• Warhammer 40000 has an Eldar war god literally in pieces. The Avatars of Khaine are an example.
    • In some way, this also applies to the Immortal Emperor. There are implications - and in one The Inquisition War novels it was explicitly though unreliably stated - that this is what's happened to his conscious remnant, having split into dozens if not hundreds of personalities and fragments. There's the part that feeds the Astronomican, the fragments which influence the Emperor's Tarot, the parts that speak and give visions to his people, the tiny portions which are imbued within Astropaths during the Soul Binding, not to mention the vast amounts of effort needed to fight the Warp as a whole, and in the broken Webway gate, with the Golden Throne itself serving as a psychic barrier. If the Emperor's body were to fully die, it's believed he may be reborn as the Star Child, a new god of the Warp loyal to Mankind... We hope. Or, he may be reincarnated. Or there might be a psychic apocalypse which destroys all life in the galaxy. Or perhaps the gibbering madness and incomparable evil of the Chaos gods might be able to flow freely into the material world, creating a new galaxy-sized Hell. Understandably, there is rather considerable in-universe controversy over whether the Emperor's death would be a good thing..
    • Speaking of the God-Emperor in Astronomican, thousands of psykers are sacrificed to him daily to reinforce his withering self. One can imagine those poor fellas being indoctrinated into believing that they are pieces of God-Emperor about to unite with him.
    • The C'tan, the oldest known beings in the universe, got their asses handed to them by the Necrons and were shattered into dozens of Shards. The Shards are autonomous, acting as what are basically demigods, and the Necrons are trying to capture and tame them.


  • Apparently this is the true form of the Transformers' god Primus in some continuities. Each Transformer houses a tiny fragment of him known as a "spark" that returns to the collective known as the "All Spark" upon death to share knowledge and experience as part of his incomprehensibly complex plan to deal with his Evil Counterpart Unicron.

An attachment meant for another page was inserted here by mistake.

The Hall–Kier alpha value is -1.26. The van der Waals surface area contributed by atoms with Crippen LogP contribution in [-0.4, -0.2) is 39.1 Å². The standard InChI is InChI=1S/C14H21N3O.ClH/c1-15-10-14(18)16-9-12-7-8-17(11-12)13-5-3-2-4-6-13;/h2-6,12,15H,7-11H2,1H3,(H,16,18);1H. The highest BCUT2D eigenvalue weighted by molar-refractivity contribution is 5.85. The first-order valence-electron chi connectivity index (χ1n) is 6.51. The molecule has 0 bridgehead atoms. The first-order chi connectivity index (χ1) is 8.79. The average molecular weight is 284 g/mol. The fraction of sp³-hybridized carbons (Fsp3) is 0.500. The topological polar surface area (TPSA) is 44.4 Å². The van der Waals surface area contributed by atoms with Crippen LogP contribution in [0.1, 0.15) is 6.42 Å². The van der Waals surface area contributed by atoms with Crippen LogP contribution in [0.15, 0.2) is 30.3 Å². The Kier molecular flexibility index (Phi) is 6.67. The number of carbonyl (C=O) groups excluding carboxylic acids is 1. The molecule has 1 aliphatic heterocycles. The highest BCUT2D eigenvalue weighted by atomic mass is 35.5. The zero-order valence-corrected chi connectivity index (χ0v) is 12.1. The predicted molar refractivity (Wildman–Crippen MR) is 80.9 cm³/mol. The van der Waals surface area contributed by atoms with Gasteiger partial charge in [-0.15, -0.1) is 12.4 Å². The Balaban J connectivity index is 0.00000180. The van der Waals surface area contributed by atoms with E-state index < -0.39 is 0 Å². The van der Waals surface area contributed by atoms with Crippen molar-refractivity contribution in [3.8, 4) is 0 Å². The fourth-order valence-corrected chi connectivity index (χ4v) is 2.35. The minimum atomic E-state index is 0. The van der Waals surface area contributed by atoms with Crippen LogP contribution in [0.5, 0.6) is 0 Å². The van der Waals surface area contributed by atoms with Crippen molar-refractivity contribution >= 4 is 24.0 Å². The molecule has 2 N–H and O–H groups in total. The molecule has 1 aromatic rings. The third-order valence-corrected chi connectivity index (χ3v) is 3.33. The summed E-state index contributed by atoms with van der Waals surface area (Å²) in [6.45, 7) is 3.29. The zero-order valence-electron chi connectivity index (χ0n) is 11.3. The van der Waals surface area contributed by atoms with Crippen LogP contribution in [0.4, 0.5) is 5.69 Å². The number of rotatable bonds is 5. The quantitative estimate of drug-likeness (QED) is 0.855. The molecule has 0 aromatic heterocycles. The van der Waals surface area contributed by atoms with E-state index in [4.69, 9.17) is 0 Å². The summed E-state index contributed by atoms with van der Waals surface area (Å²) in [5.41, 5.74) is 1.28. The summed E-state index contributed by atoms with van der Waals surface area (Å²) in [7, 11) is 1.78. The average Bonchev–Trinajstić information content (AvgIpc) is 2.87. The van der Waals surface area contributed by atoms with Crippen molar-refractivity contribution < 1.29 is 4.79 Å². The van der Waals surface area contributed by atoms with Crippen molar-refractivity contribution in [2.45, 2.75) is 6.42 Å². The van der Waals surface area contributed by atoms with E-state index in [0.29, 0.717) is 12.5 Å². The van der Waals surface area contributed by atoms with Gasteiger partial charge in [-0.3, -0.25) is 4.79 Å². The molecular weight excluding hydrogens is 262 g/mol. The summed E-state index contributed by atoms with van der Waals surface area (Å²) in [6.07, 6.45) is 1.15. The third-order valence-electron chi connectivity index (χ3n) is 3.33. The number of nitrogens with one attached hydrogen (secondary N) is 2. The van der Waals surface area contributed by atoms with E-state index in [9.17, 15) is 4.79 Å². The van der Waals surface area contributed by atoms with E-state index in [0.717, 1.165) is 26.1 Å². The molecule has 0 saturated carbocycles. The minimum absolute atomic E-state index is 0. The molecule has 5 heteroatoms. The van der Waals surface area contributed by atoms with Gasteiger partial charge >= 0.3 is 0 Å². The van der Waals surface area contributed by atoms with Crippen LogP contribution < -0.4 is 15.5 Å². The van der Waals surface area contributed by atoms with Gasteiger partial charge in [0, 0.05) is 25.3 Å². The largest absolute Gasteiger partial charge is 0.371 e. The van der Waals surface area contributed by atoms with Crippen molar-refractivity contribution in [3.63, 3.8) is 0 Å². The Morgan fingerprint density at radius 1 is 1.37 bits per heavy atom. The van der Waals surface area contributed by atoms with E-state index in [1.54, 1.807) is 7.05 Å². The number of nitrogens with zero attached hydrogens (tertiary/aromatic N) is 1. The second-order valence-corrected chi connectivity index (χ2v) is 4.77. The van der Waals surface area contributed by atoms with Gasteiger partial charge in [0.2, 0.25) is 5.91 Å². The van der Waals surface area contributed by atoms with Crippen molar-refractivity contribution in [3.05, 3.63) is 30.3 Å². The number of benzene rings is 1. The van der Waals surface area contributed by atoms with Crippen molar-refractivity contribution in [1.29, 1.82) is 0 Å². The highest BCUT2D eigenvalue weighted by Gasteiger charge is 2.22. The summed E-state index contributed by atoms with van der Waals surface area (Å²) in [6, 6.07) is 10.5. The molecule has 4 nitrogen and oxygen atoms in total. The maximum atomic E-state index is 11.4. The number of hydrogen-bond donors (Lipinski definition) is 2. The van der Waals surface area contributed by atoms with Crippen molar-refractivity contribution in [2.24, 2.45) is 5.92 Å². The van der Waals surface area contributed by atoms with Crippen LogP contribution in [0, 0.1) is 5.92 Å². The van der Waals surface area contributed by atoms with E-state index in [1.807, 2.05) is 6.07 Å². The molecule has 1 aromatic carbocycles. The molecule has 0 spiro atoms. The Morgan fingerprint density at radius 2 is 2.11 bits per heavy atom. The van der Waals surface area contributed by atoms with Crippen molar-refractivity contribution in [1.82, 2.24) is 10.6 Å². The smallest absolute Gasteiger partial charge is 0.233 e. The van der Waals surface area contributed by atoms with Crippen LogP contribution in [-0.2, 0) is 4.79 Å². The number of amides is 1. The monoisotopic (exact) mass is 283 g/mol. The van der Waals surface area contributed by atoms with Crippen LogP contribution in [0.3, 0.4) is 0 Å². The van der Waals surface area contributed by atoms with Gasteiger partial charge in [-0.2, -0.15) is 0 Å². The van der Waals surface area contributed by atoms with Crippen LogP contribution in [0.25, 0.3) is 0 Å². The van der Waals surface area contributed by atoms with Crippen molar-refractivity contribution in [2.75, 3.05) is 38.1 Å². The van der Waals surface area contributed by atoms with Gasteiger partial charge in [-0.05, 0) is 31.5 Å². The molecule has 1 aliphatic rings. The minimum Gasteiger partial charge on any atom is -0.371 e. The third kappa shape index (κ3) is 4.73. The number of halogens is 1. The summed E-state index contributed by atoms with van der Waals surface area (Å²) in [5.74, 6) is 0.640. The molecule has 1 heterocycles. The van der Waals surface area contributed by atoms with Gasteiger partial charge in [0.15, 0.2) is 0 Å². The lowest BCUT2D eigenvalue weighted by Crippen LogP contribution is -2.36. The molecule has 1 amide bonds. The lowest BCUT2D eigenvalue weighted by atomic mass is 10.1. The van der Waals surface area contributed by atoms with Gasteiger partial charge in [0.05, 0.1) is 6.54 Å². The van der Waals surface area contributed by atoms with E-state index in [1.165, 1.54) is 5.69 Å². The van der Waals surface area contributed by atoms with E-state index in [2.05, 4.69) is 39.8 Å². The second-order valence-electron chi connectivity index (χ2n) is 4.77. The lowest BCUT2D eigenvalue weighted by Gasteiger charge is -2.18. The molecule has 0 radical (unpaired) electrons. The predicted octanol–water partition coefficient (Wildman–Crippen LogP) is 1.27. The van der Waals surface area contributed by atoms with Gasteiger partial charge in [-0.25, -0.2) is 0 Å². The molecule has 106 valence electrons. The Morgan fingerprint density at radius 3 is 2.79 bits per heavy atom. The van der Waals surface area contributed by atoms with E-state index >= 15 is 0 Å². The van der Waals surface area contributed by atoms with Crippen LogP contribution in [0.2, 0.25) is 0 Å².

• Then there are the Alternity, Autobots and Maximals who have evolved to a point where not only are they powerful and transcendent, they're actually connected to every other alternate version of themselves or something. Even more, they can actually induct said alternate selves into a semi-Instrumentality, retaining their individuality while becoming an avatar for their Alternity.
  • In Bionicle, the robot body of the Great Spirit Mata Nui was a universe in itself, with many different races living on the continents inside, unwittingly maintaining him -- keeping him alive. In return, he kept the basic forces of nature under check, and made their environment inhabitable, thus they (well, most of them) revered him as a god. Word of God compared it to a human and his internal organs, all part of the same being. However to his creators, the Great Beings, Mata Nui was simply an instrument in their plans, and the beings inside him were only meant to keep him functioning as nanotech, not have conscience and build up a religion around him.

Video Games

  • In Lusternia, this is how most of the mortal races were created. The Elder Gods faced a Hopeless War against The Soulless Ones, and some chose to fragment their consciousness, creating "children" which retained qualities of their parent god. (Some Gods chose to flee into the Void rather than suffer this, however.) Though mortals can ascend to become Demigods themselves, it's made clear that their progenitors are for all intents and purposes dead, and can never be remade by reuniting their fragments.
    • Though since mortals can proliferate endlessly through procreation, and can all (potentially) become Demigods, they're collectively stronger than their "progenitor" God could be.